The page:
By Jessica Dee HumphreysSpecial to the Star
Sun., Oct. 24, 2021timer2 min. read
On a beautiful autumn Sunday in 1973, Star photographer Keith Beaty captured Beth Lamb and Robert Kalisz gathering leaves in Toronto’s Morningside Park. Today, almost 50 years later, Bob and Beth Kalisz are still together. “Happily married,” says Bob, “two best friends forever.”
Looking back at this photo, Bob describes himself and Beth as “university students, both 21 years young and madly in love.”
That love has seen this couple through 47 years of marriage, three children, and four grandchildren. “Less than a year after this photo was taken, on July 12, 1974, we were married,” Bob says, “ignoring the advice of the older generation, who thought we were too young.
“And yes,” he adds, “we’re beginning to realize who the older generation is now.”
Soon after their wedding, Beth began her career as a teacher, while her husband continued his studies and went on to become a principal. “We both shared wonderful and rewarding careers in education for more than 30 years,” he says, “and even made a special connection with school communities in West Africa that continues to this day.”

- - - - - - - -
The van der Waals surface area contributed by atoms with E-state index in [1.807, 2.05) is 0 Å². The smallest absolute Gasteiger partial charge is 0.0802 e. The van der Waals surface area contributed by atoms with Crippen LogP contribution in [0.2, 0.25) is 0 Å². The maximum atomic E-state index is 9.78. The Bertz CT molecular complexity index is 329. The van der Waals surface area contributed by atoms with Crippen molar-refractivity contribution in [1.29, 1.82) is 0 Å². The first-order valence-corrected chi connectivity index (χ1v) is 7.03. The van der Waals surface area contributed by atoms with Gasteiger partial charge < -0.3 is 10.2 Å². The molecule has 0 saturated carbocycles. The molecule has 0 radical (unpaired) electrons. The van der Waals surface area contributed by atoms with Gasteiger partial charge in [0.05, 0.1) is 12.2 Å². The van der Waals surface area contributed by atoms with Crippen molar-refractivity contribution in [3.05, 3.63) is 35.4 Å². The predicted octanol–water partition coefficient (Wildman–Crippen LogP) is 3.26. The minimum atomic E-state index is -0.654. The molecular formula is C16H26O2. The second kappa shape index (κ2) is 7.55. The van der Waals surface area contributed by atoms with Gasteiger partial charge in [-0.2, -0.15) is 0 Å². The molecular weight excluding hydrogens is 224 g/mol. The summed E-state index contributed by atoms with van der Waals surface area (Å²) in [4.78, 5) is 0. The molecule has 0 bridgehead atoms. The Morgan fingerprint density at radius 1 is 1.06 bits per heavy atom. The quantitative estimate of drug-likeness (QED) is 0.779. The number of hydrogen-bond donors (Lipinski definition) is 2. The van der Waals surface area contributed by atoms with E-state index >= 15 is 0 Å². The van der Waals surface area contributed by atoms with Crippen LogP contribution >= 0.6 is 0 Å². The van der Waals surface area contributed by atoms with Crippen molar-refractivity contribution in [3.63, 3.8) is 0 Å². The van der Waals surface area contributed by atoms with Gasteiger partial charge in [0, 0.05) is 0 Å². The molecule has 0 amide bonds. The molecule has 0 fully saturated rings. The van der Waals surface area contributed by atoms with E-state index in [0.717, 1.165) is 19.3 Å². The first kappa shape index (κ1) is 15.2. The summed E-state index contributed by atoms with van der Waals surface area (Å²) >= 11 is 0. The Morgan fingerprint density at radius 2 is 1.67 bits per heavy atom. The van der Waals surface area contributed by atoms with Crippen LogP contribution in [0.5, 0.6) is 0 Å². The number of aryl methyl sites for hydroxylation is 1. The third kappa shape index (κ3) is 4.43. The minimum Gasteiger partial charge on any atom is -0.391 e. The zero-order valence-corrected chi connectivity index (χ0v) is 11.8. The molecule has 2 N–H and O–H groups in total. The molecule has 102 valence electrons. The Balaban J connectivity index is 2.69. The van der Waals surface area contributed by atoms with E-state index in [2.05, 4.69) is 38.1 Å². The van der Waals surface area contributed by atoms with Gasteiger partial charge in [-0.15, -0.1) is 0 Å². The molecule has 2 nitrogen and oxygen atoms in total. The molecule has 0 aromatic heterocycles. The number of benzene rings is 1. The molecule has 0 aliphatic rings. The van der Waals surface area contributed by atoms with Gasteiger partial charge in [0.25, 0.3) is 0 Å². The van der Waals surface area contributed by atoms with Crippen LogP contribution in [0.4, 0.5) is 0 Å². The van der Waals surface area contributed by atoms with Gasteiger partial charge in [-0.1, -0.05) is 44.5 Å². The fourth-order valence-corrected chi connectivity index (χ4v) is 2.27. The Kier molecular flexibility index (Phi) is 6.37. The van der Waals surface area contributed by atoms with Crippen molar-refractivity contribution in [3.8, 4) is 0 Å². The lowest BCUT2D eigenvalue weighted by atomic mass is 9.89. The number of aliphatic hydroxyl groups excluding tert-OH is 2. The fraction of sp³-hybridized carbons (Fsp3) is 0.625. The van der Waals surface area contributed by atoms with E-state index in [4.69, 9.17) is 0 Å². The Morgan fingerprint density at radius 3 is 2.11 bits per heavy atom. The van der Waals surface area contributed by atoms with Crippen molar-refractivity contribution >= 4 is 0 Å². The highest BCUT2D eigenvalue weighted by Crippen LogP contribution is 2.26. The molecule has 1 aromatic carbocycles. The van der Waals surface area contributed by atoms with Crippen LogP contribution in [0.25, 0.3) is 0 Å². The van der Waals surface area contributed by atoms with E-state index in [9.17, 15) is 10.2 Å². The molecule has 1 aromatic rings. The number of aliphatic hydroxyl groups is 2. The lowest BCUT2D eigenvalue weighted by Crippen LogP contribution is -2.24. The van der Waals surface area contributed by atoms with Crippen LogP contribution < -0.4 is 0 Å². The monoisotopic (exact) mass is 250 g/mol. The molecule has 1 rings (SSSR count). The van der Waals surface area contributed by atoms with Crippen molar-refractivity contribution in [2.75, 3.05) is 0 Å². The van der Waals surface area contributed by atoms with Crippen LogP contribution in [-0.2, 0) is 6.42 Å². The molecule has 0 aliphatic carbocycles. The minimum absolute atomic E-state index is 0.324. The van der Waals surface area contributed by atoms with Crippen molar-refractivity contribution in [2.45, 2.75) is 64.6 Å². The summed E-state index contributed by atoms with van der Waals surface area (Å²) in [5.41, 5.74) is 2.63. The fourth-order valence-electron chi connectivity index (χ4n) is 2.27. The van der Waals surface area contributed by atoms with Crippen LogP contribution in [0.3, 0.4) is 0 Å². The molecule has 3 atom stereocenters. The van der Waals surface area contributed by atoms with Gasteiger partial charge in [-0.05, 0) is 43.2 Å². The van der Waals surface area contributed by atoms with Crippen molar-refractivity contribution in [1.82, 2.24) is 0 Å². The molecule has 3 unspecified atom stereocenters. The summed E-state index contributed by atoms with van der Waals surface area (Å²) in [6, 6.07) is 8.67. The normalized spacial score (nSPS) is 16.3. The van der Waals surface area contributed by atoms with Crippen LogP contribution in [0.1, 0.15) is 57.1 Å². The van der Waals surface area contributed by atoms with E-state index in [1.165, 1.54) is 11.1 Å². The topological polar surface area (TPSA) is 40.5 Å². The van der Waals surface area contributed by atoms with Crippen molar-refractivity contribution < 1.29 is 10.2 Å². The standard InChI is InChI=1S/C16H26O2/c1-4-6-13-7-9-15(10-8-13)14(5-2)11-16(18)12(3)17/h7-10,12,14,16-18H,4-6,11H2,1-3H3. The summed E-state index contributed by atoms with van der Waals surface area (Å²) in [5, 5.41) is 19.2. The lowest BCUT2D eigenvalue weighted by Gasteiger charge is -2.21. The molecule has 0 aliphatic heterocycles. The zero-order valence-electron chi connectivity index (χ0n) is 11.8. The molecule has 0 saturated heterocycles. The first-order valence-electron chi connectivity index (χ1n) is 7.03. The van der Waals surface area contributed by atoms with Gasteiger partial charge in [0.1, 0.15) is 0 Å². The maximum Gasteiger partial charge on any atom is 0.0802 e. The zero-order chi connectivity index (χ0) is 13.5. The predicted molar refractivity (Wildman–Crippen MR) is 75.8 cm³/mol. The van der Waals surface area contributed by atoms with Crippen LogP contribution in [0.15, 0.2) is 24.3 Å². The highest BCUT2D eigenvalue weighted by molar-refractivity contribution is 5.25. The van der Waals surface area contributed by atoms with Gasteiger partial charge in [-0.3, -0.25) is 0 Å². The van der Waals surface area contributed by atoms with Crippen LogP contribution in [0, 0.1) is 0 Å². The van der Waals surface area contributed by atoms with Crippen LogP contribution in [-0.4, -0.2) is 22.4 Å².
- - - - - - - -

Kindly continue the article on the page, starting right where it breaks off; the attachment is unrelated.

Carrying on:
When he was principal of the Prince of Peace Catholic School in the early 2000s, Bob started Education Project Togo, partnering with developing communities in the West African nation. The charity supported the building of a school and a community water cistern, as well as provided critical health care and educational support for children.
Retired now and living near the Toronto Harbourfront, Bob says that at 69 he and his wife “love getting on our bikes and taking a water taxi across the harbour for a relaxing day cycling or kayaking on Toronto Island.”
And they still love to travel. “Two of our children and their families live within walking distance of our home, while the others are living and working in Rome,” Bob says. “As you can imagine, that’s now one of our favourite destinations, along with family trips to Barbados.”
For Bob and Beth, “memories of the past half-century together as a couple and family are our most precious treasure,” he says, “and we wouldn’t trade them for anything.
“The little ones keep us young,” he adds. “We’re saving getting older for some later date.”